Church celibacy and repressed Catholic sexuality are just part and parcel of the weft and weave of a much more serious plague.
The intersection of the axes of the end of cultural silence about traditional sexual abuse on the one hand and that of the rise of a culture of disinhibited abuse of the social commons on the other, is not explained merely by the end of sexual repression and shame, any more than it is by the emerging loss of social and moral compass that the consumer revolution has brought in its wake. Both sides trade in silence and silencing. Ideological correctness and moral commandism isn’t anybody’s monopoly.
Repression of sexual feeling is only ever partial, no matter how vigorously that is prosecuted. But equally, to pretend that a sexual free-for-all is going to lead to honest virtue, beauty and light, is the worst kind of self-serving blather.
What is lacking here is perspective. These days it is almost impossible to explain why in our immediate past, across the board, dealing with awkward questions about very perverse sexual behaviour has been so difficult.
As the nineteenth century moved towards its mid-point, Charles Dickens wrote passionately about the poverty and abuse of children as the industrial revolution unfolded a generation before, but of sexual abuse he was silent. It was not just that his bourgeois readers would have found such a subject too hard to countenance, but the society had very strict rules of engagement with children that robustly kept them out of the world of adults at any level. Children were told nothing about sex until they were ready to marry. Even then, they were only informed of as much as was necessary to perpetuate the species.
I remember my own father’s attempt to explain to me the ‘facts of life’ in the early 1960s. He told me the mechanical details and that was it. Some years later, he observed that my attitude to women was ‘a bit mechanical’, but it would never have occurred to him to nuance the very difficult and complex politics of men and women. Perhaps he couldn’t.
And without denying that there was a deeply subterranean and shadowy underbelly to bourgeois respectability, reinforced by a good measure of hypocrisy to conceal it, sex as a subject and concern had nothing like the preposterously over-inflated sexistentialist aura of indulgence and public interest that it does now.
Sexual repression, inhibition and guilt were everything they were cracked up to be, as were the dramatic social repercussions for scandalous behaviour, as was the shocked anger that drove them. A great deal of social effort was expended in suppressing the unwanted ‘side effects’ of sexual feeling and practice, because they were seen to be a threat to good moral governance.
To put it in Freudian terms, the super ego (armed with nothing more than consequential reason) was considered to be necessarily in charge of our behaviour, egoism was discouraged as threatening to other regarding behaviours and the id (that has all the powerful hormonal juices in its care) was considered to be a monstrous and dangerous grotesque that needed to be chained and locked in the cellar of our being, at all times, except for legitimate nuptials as part of evolving family life, by populating it with children.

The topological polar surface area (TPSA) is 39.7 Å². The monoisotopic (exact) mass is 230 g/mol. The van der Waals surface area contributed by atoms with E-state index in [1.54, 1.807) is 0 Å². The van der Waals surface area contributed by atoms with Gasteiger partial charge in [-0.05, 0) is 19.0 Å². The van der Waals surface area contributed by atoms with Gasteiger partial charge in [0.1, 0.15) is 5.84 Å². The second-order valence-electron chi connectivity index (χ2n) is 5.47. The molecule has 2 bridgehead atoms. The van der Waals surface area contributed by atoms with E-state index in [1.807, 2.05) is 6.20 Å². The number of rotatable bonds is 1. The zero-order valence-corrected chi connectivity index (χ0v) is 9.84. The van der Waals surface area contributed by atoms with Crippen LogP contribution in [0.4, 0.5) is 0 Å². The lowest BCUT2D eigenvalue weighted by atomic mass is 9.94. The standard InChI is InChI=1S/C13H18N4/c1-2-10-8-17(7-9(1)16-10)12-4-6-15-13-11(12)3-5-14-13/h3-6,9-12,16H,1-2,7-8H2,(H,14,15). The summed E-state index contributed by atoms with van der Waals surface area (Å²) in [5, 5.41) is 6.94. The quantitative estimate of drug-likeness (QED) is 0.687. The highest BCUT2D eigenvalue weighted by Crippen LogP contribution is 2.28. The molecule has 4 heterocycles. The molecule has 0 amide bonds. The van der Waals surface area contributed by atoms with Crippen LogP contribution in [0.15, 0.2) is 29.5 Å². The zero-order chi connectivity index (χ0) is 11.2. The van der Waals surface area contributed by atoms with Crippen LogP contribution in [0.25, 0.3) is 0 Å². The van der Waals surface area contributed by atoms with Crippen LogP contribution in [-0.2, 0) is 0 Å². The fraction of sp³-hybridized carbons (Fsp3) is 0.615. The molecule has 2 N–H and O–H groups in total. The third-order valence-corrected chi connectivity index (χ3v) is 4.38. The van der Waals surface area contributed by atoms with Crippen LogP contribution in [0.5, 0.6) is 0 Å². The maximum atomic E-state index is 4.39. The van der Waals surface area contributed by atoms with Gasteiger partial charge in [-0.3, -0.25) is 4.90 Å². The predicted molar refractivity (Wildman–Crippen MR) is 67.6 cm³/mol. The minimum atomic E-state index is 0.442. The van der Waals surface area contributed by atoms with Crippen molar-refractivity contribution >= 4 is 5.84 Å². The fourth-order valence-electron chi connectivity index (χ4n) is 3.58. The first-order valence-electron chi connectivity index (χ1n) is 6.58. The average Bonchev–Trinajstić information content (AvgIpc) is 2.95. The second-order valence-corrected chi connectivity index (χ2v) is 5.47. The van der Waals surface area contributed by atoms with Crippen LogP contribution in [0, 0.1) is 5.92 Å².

There were no excuses or mercy for those who failed to curb their non-legitimate sexual appetites, because everyone understood the necessity for moral compliance, no matter what it cost; i.e., the personal struggle that everyone endured to meet the standard expected of them. Celibacy outside marriage and continence within it were non-negotiable bottom lines, and, if discovered, failure to observe that would bring deep and enduring social disgrace both to the offending individual and their entire family.
Sex outside marriage was considered heinously unconscionable behaviour. Interfering with children would have been off the map. It would have been treated with the same shock and incredulity as displayed by Queen Victoria when told about lesbianism. Children were regarded as a gift from God that could be painfully easily removed by Him. On average between a quarter and a half would be taken before they reached adulthood. Christians on the whole tried to give them the same God-fearing virtues that their own parents had tried to drum into them, because it might make the deity merciful. And while life for children could be pretty tough, it was stable and run by adults who seemed to know what they were doing and for the most part, certain about what they stood for.
But like any places on the margins, orphanages and places for the destitute would be work faces that would test the rectitude of those ran them. Few of the normal familial and community checks and balances would be available there. Anyone who was an abuser would get opportunities that they would find nowhere else. And of course, in retrospect we can now see that this would likely attract predators.
The predator would be working in an environment that even under the most favourable circumstances, it would be hard to articulate dissent or distress. There was no language of sexual discourse that was not too highly charged to be of any use. It would be as excruciatingly difficult for child victims of sexual interference to describe what had happened to them as it would be for those who had to listen to their terrible tales. It would be a kind of metaphorical flaying on all sides. And how much more hopeless would be if the matter did go to court and the child had to go over the hideous business in an incredibly intimidating public place, only this time face cross-examination by a defence lawyer?